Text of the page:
Historic District Commission
Tuesday, August 24, 2021
The Harrisville Historic District Commission held a regularly scheduled meeting and public hearing on Tuesday, August 24, 2021 at Town Offices and via zoom.
Members present: Noel Greiner Vice Chair, Rex Baker, Kathy Scott, Anne Howe, Scott Oliver
Members absent: Doug Walker, Chair
Members of the public: Dave Wirth of Solar Dave LLC, Doug McCarthy, Andrea Hodson, Chick Colony, Pat Colony, Erin Hammerstedt
Noel Greiner opened the meeting at 7:00 pm. He noted that the voting members for the evening were himself, Rex Baker, Kathy Scott, Anne Howe and Scott Oliver.
Members moved and voted unanimously in favor to approve the agenda as prepared.
Minutes of previous meeting 7/27/2021
Anne Howe moved to amend the minutes as follows: Under HDC Regulations-Definitions on page 1, item #4 “personal wireless service facility”, she noted members had moved and voted in favor to accept the definition as written; however, to delete it if it were to be deleted from Article VIII.D. On page 2 of the minutes, Ms. Howe moved to amend the sentence about Article X – Renewable Energy Systems to clarify that “Members voted in favor to delete B.4”, not all of Section B. Kathy Scott recused herself from voting on the amendments as she was absent from the meeting; otherwise all voted in favor to approve the July 27 minutes as amended.
Prior to opening the public hearing, Mr. Greiner first called attention to the behavioral expectations for meeting attendees, requesting all attending to adhere to these. Mr. Greiner then opened the public hearing on the following matter:
HDC 2021-2 – Jason and Stephanie Raynor, 3 Main Street (Map 61 – Lot 4), application to install an 11.5 kw, grid tied, roof mounted PV solar array. The board confirmed that the application was complete. David Wirth of Solar Dave LLC, representing the Raynors, described the proposed installation as 15 modules on the garage roof and 16 on the main house, both sets of panels facing south toward Main Street. The array would be all black, with black panels, rails and black clamps and no white dividing lines as depicted in a sample photograph submitted with the application packet. This color was chosen to reduce visual impact.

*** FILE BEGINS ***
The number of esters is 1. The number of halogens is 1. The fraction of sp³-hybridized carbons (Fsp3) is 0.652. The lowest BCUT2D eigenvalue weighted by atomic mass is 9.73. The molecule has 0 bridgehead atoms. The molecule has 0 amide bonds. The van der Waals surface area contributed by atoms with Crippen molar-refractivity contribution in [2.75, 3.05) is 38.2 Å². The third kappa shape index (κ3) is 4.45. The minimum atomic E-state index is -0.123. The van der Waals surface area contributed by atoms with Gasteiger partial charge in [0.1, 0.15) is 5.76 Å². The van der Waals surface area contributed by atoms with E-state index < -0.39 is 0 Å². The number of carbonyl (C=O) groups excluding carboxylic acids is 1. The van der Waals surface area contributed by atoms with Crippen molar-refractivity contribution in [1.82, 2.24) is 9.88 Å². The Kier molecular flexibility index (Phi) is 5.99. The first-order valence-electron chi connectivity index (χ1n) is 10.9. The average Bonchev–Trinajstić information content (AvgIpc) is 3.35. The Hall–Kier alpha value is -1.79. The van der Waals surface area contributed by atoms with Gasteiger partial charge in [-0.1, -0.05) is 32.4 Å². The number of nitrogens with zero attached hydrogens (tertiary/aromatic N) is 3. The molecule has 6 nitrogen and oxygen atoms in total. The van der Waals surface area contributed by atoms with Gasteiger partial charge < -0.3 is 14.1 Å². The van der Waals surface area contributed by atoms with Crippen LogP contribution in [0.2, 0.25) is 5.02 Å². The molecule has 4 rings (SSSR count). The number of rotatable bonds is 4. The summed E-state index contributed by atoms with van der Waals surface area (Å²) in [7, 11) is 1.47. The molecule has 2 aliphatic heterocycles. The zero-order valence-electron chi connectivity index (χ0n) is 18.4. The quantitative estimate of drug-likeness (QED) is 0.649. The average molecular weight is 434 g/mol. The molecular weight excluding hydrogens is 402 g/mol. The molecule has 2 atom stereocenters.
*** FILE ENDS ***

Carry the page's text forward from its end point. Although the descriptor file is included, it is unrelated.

Accompanying equipment would include an inverter, located inside the garage, and a conduit around the garage that will connect to the interior electrical panel. The only visible equipment other than the panels, will be the conduit on the property’s backside, and the required disconnect, which is likely to be located under the deck, also in the rear of the property.
Members discussed how this installation may differ from the system recently installed on the roof of the Weller’s garage at 34 Main Street, a home that lies just outside the historic district. Mr. Wirth noted the modules would be the same design, but split between a section of the house room and the garage roof, whereas the Weller barn roof is large enough to hold all panels.
Board members asked what the design would look like, raising concerns about visual impact along Main Street in the historic district. Mr. Wirth shared photos of similar installations approved in Fitzwilliam and elsewhere, though he did not have available a photo of the Raynor house with the proposed design overlaid.
Kathy Scott expressed particular concern about the contrast between the gray colored roof and the black panels. Members discussed several options with the installer and the applicant, concluding that either the board couldn’t impose the required cost burden on the property owner to make changes to the roof, or to move the modules to the back side of the house, where adequate sunlight is not available. Mr. Wirth noted that the availability of solar shingles, slates or tiles is either non-existent in New England or exceedingly costly with half the output of the proposed modules.